(Guatemala, 1969– )
The youngest recipient of the Nobel Peace Prize and founder of the Rigoberta Menchú Foundation, an aid organization for indigenous people, Menchú served as spokesperson for the United Nations International Decade of Indigenous People.
The Menchú family, who were Quiché Indians, lived in the beautiful northern highlands of Guatemala. Their peace was shattered when the military government and plantation owners started taking the land by force, land that had belonged to the indigenous people for generations.
The Menchús fought for the rights of their people—at a huge price. Rigoberta Menchú’s brother was kidnapped in 1979, tortured, and burned alive while his family stood by helplessly watching. The following year her activist father and nearly forty others died in a fire at the Spanish embassy while protesting violations of human rights by the military government against the indigenous people.
The horrors did not stop there. Within months of her father’s death, her mother, also an activist and a traditional healer in their community, was kidnapped, raped, tortured, and eventually killed. Nearly 200,000 Indians have been killed in the thirty-year-long battle.
Menchú fled the country and lived to write the story of the horrific social injustices. The book brought international attention to the plight of her people.
In 1992, at the age of twenty-three, Menchú won the Nobel Peace Prize for her book I, Rigoberta Menchú. She was the youngest person to ever win the prize.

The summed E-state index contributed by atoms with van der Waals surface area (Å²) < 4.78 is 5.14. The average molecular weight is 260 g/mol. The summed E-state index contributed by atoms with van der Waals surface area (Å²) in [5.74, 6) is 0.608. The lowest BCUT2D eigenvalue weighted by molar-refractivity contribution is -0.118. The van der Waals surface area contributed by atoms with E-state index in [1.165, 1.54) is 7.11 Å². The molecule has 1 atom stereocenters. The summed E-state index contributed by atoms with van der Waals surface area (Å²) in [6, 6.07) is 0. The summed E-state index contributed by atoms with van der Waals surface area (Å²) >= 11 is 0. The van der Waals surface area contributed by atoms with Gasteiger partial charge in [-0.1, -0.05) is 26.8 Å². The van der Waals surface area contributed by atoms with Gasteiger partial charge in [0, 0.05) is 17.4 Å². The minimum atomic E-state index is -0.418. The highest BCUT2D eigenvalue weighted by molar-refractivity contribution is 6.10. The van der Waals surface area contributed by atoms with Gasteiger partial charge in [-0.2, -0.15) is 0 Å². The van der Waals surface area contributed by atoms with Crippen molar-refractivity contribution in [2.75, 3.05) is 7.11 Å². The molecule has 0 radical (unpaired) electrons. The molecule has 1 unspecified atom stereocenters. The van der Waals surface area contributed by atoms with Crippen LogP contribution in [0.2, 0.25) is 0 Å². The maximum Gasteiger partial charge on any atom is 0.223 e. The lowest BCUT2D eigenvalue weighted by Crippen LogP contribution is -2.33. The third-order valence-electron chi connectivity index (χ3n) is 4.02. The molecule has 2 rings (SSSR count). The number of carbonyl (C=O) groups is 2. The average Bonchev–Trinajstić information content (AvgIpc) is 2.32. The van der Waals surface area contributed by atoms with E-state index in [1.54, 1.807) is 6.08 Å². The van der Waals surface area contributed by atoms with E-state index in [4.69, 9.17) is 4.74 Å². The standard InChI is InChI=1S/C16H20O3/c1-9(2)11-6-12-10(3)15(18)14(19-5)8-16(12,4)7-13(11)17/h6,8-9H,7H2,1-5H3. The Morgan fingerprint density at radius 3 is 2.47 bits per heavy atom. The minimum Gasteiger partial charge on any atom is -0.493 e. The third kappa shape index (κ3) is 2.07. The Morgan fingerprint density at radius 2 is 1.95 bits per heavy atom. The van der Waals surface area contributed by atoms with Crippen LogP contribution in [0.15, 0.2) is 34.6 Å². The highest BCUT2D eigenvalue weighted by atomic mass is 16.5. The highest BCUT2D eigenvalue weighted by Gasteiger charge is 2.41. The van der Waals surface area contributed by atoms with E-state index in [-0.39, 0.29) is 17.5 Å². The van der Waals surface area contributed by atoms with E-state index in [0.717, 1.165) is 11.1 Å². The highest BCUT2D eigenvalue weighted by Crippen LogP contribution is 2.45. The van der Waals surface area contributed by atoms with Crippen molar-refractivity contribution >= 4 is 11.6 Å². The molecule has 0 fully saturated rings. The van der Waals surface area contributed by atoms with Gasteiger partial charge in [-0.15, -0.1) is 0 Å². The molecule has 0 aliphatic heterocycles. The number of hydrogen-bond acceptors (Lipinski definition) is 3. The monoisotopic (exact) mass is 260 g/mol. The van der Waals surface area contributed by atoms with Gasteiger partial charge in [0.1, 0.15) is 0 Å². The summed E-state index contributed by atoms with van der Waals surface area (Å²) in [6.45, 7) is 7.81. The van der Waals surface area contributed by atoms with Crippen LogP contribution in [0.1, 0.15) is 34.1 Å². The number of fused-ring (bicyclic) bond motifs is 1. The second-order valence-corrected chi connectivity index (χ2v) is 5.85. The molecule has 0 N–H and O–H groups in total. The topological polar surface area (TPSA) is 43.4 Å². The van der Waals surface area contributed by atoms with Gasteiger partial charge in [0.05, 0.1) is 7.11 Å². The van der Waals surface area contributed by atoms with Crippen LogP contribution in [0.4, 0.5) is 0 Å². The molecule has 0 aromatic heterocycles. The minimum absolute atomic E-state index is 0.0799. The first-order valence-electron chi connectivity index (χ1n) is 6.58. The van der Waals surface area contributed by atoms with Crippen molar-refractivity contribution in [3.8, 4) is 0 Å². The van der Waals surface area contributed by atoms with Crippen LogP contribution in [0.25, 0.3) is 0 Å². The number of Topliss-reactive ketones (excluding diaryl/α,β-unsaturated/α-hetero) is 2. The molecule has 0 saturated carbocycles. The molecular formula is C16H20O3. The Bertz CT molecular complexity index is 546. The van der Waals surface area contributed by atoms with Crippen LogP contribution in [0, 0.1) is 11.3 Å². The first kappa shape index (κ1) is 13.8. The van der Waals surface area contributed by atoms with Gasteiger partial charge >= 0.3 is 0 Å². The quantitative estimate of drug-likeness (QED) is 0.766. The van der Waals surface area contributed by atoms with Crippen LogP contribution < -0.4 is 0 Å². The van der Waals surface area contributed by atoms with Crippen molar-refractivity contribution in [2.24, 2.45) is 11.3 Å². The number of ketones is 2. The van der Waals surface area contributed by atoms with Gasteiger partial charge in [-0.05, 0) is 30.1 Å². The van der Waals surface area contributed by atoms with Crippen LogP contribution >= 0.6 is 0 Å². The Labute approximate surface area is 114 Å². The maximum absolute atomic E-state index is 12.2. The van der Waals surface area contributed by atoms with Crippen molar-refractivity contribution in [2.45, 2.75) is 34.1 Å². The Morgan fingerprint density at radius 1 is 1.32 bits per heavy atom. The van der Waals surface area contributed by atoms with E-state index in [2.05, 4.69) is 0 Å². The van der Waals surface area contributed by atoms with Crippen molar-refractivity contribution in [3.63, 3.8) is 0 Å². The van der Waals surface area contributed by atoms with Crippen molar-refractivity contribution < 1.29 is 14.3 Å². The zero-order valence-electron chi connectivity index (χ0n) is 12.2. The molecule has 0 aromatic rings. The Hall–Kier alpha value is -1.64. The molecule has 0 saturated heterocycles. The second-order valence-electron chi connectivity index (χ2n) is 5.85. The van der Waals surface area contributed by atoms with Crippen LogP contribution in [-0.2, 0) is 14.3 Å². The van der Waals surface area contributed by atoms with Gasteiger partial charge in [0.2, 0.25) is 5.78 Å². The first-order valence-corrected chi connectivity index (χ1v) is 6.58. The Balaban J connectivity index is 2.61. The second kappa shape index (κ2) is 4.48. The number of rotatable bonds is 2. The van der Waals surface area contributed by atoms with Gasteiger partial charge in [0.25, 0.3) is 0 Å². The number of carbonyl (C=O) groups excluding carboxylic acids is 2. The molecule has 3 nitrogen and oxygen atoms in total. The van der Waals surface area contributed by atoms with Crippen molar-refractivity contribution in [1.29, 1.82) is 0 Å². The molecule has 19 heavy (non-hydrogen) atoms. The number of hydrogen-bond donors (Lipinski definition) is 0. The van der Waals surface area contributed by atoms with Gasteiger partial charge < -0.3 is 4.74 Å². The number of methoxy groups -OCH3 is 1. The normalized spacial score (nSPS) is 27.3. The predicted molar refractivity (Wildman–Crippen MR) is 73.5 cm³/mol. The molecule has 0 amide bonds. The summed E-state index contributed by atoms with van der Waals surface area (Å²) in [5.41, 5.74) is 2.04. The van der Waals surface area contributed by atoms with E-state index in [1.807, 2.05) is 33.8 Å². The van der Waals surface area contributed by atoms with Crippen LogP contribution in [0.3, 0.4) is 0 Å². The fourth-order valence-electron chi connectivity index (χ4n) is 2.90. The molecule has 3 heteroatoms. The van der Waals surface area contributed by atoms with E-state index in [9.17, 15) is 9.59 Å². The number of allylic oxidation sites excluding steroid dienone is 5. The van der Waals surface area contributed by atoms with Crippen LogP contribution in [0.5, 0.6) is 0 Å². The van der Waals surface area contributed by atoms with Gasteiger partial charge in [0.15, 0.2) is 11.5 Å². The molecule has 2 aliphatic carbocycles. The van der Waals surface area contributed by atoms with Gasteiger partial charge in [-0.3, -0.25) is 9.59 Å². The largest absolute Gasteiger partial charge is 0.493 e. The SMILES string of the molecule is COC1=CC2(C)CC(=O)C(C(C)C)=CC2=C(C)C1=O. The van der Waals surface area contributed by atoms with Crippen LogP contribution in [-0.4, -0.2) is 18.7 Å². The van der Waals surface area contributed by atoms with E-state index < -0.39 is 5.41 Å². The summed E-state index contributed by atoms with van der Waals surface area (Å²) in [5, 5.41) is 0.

Awarded under much controversy—many thought the rebel movement conflicted with Nobel ethics of commitment to nonviolence—she maintained that she always worked for peace, even amidst the violence wrought upon her people.
She dedicated the award to her father and used the $1 million cash prize to set up the Rigoberta Menchú Foundation to aid indigenous people.
The United Nations declared 1993 the International Year for Indigenous Populations. Menchú became the spokesperson for the United Nations International Decade of Indigenous People (1994–2003).
Their story had to be told. The Quiché Indians were poor and though many owned tiny plots of land, they could not produce enough crops to feed their families. They worked up to fifteen hours a day, eight months a year on coffee or cotton plantations on the coast to supplement their in-come, often in deplorable conditions.
They lived in crowded sheds with no clean water. Menchú, like many other children, started working at age eight—otherwise she would not eat. Two of her brothers died while working on the plantations, one from malnutrition and the other from pesticide poisoning. When their land was taken, it was the last blow.
Since indigenous people had no rights, Menchú’s father became an activist on their behalf, and the family followed suit. They formed the United Peasant Committee. As a leader in the 1970s movement, he was arrested and imprisoned many times for organizing petitions and protests against the military regime.
When her family was killed one by one, Menchú learned Spanish and continued her father’s work, including staging a strike with 80,000 supporters who protested for fifteen days. Menchú became a marked woman. She fled to Mexico in 1982 and wrote I Rigoberta Menchú with the help of Venezuelan anthropologist Elizabeth Burg. The book was translated into several languages and became required reading in many universities.
Menchú travels the world over to share her story. She continues her search for resolution and peace, and urges women and indigenous people to vote so that they can preserve the rights of all Guatemalan people.
Excerpt from: THE BOOK OF LATINA WOMEN: 150 VIDAS OF PASSION, STRENGTH, AND SUCCESS By Sylvia Mendoza
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